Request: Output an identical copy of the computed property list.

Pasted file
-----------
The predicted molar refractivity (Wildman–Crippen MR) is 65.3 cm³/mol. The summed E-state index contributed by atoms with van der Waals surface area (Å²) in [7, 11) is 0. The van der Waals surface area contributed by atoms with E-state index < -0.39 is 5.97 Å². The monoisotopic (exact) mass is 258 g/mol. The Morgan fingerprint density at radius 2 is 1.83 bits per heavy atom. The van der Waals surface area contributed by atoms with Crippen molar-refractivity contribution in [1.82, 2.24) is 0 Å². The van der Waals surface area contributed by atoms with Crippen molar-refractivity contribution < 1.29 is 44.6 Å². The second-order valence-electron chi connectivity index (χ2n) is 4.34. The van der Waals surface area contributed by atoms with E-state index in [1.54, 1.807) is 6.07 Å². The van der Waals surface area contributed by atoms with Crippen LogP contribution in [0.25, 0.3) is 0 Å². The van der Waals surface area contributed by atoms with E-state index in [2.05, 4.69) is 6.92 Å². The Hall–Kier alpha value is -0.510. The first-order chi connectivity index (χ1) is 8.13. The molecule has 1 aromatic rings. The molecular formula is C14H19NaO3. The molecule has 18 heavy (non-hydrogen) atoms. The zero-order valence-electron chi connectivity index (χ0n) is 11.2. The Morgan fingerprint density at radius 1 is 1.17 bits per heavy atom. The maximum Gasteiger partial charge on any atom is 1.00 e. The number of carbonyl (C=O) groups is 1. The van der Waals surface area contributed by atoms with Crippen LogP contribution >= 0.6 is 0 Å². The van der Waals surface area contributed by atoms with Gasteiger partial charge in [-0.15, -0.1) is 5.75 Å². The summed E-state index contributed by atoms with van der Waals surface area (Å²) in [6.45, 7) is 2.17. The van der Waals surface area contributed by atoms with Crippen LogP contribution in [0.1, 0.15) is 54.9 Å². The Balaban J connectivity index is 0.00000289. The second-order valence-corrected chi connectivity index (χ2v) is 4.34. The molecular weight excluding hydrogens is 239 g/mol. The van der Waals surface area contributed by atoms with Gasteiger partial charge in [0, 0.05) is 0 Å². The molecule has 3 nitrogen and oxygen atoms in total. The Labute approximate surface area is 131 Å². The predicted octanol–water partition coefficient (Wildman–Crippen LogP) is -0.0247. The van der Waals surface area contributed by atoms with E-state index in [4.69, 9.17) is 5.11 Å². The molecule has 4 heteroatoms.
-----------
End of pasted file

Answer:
The predicted molar refractivity (Wildman–Crippen MR) is 65.3 cm³/mol. The summed E-state index contributed by atoms with van der Waals surface area (Å²) in [7, 11) is 0. The van der Waals surface area contributed by atoms with E-state index < -0.39 is 5.97 Å². The monoisotopic (exact) mass is 258 g/mol. The Morgan fingerprint density at radius 2 is 1.83 bits per heavy atom. The van der Waals surface area contributed by atoms with Crippen molar-refractivity contribution in [1.82, 2.24) is 0 Å². The van der Waals surface area contributed by atoms with Crippen molar-refractivity contribution < 1.29 is 44.6 Å². The second-order valence-electron chi connectivity index (χ2n) is 4.34. The van der Waals surface area contributed by atoms with E-state index in [1.54, 1.807) is 6.07 Å². The van der Waals surface area contributed by atoms with Crippen LogP contribution in [0.25, 0.3) is 0 Å². The van der Waals surface area contributed by atoms with E-state index in [2.05, 4.69) is 6.92 Å². The Hall–Kier alpha value is -0.510. The first-order chi connectivity index (χ1) is 8.13. The molecule has 1 aromatic rings. The molecular formula is C14H19NaO3. The molecule has 18 heavy (non-hydrogen) atoms. The zero-order valence-electron chi connectivity index (χ0n) is 11.2. The Morgan fingerprint density at radius 1 is 1.17 bits per heavy atom. The maximum Gasteiger partial charge on any atom is 1.00 e. The number of carbonyl (C=O) groups is 1. The van der Waals surface area contributed by atoms with Crippen LogP contribution >= 0.6 is 0 Å². The van der Waals surface area contributed by atoms with Gasteiger partial charge in [-0.15, -0.1) is 5.75 Å². The summed E-state index contributed by atoms with van der Waals surface area (Å²) in [6.45, 7) is 2.17. The van der Waals surface area contributed by atoms with Crippen LogP contribution in [0.1, 0.15) is 54.9 Å². The Balaban J connectivity index is 0.00000289. The second-order valence-corrected chi connectivity index (χ2v) is 4.34. The molecular weight excluding hydrogens is 239 g/mol. The van der Waals surface area contributed by atoms with Gasteiger partial charge in [0, 0.05) is 0 Å². The molecule has 3 nitrogen and oxygen atoms in total. The Labute approximate surface area is 131 Å². The predicted octanol–water partition coefficient (Wildman–Crippen LogP) is -0.0247. The van der Waals surface area contributed by atoms with E-state index in [4.69, 9.17) is 5.11 Å². The molecule has 4 heteroatoms.